Wilkinson, Heatley go in Cabinet shake-up
Prime Minister John Key has reinforced his former reputation as banking's "smiling assassin", giving two of his loyal ministers just hours' notice they would be sacked to bring fresh blood into his ministry.
In a shock move yesterday, Mr Key dumped Conservation Minister Kate Wilkinson and Housing Minister Phil Heatley, handing his portfolio to reinstated minister Nick Smith with orders to bring new energy and fresh ideas to the role. Mr Key had been expected to promote Dr Smith, who was sacked last year over a letter he wrote as ACC minister supporting a claim by an old friend.
But the scope of his reshuffle came as a surprise, with Auckland Central MP Nikki Kaye, 32, promoted straight into the Cabinet and Tauranga MP Simon Bridges, 36, given full Cabinet rank.
He called Mr Heatley only hours before the public announcement and told Ms Wilkinson in Christchurch late on Monday.
Both have said they will stay on as backbenchers and be "team players", but Mr Key said they were surprised and disappointed when told the news, though they had understood his thinking.
"They have done nothing wrong . . . They had four years to make a great contribution. They have been good ministers but I want to give others a chance."
The Pike River report, which sparked Ms Wilkinson's resignation from the Labour portfolio last year, had nothing to do with her demotion, he said.
At the same time he signalled two of the Government's biggest headaches - housing affordability and the teachers' payroll debacle - would be top priorities this year.
In his state of the nation speech in Auckland on Friday, Mr Key is expected to round out the Government's priorities with a promise to fight unemployment and boost jobs.
He confirmed that David Carter would be nominated as Speaker, to replace Lockwood Smith, although Labour signalled yesterday it may try to frustrate Mr Carter's election next week because it was not consulted on the move.
In a sign National is rattled by the popularity of Labour's promise to build 10,000 affordable houses a year, and as property prices threaten to reignite, Mr Key said he had appointed Dr Smith to bring "his trademark energy to housing market and social housing issues".
He also appointed Social Development Minister Paula Bennett as associate housing minister.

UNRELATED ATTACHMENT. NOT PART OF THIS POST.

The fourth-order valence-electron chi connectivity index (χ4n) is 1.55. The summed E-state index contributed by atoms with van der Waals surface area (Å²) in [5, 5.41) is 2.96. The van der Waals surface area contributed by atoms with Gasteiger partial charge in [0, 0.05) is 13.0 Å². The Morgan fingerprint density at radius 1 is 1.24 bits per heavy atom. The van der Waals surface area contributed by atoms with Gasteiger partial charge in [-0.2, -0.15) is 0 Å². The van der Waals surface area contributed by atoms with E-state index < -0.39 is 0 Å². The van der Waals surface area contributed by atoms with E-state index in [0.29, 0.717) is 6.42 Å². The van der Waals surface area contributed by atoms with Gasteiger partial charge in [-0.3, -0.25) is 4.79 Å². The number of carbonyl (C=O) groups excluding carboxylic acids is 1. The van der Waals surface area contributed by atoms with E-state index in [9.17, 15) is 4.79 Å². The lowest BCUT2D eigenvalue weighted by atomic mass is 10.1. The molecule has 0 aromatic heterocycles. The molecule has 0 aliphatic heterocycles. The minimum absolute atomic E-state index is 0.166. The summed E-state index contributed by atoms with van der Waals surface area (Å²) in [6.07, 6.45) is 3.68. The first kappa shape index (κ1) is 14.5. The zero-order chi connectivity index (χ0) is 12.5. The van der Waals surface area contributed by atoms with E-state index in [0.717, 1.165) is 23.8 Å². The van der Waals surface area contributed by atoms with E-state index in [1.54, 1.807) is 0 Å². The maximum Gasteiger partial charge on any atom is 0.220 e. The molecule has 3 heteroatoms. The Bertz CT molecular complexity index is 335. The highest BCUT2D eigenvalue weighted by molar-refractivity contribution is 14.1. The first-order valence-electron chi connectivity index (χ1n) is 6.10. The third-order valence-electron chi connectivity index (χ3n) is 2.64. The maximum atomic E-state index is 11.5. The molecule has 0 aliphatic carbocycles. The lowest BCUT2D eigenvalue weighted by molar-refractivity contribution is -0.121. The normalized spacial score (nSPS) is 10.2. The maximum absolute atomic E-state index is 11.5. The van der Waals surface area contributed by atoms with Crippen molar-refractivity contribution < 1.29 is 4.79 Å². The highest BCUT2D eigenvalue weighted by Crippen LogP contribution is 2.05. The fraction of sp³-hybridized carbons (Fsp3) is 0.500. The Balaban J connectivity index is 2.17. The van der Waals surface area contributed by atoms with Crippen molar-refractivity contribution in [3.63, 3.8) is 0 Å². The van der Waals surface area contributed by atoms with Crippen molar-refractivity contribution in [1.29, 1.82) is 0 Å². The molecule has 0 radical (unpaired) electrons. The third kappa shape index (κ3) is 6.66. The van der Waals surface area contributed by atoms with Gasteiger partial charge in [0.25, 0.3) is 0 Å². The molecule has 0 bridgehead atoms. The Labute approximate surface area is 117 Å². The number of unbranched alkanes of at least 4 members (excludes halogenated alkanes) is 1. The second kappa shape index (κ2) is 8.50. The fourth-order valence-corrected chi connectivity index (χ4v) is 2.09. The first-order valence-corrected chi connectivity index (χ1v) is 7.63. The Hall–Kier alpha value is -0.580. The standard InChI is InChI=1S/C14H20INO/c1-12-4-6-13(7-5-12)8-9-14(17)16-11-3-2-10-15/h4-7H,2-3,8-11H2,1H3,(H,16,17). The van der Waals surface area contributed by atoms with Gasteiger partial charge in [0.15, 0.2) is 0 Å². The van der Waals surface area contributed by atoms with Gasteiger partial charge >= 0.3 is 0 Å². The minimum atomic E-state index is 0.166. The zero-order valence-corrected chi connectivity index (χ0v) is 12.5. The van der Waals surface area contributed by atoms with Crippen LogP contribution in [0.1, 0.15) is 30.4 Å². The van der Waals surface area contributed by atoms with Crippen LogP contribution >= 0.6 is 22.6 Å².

In a parallel move, Finance Minister Bill English has provided an introduction to the annual Demographia Housing Affordability Survey, saying regulations made land artificially scarce. He said the Government could ensure an adequate supply of land for housing, if local councils failed to do so.
Meanwhile, Mr Key has stripped Craig Foss of his associate education role, with responsibility for the Novopay payroll fiasco handed to Economic Development Minister Steven Joyce.
The change signals a more aggressive response to provider Talent2, which Mr Key said was now "on notice".
It required the "grunt" of senior ministers such as Mr Joyce and Mr English to sort out the mess, he said.
"I can't have Novopay lingering on for ever."
Others to win in yesterday's reshuffle include list MP and chief whip Michael Woodhouse, who becomes a minister outside the Cabinet, and ministers Jonathan Coleman and Amy Adams, who were promoted in the rankings.
CABINET RESHUFFLE: WINNERS . . . AND LOSERS
A Cabinet purge by Prime Minister John Key has thrust 2008 entrants Nikki Kaye, Simon Bridges and Michael Woodhouse up the ranks - signalling his intention not to repeat the mistake of his predecessor, Helen Clark, by leaving rejuvenation too late.
Nikki Kaye: Rising star since breaking Labour's winning streak in Auckland Central in 2008. Close links with Young Nats and vocal supporter of gay marriage and keeping alcohol-buying age at 18. Promotion will boost her hopes in Auckland Central electorate battle with Labour's Jacinda Ardern.
Nick Smith: His stocks have been up and down over the years. Under this Government, has held ACC, environment and climate change portfolios. Dropped from the Cabinet for not declaring conflict of interest in Bronwyn Pullar's ACC case. Back with housing and conservation.
Simon Bridges: The former Crown prosecutor, who took the Tauranga seat from Winston Peters in 2008, was appointed consumer affairs and associate transport minister outside Cabinet in April. Now in the Cabinet with labour, energy and resources, and associate climate change portfolios.
Michael Woodhouse: Senior whip has been working his way up since entering Parliament in 2008. The list MP is a smooth operator with experience in ACC and health. In charge of immigration, veterans' affairs and associate transport portfolios, outside Cabinet.
Kate Wilkinson: Her days have been numbered since the royal commission report into the Pike River disaster found serious failures within the Labour Department. Quit as labour minister in November. Will now lose the conservation, food safety, and associate immigration portfolios too.
Phil Heatley: Not his first fall from grace. He stood down from his housing and fisheries portfolios in February 2010 after revelations he misused his ministerial credit card. After an auditor-general's inquiry cleared him of intentional wrongdoing, he was reinstated the next month.
The full list of cabinet ministers can be seen here.
The Dominion Post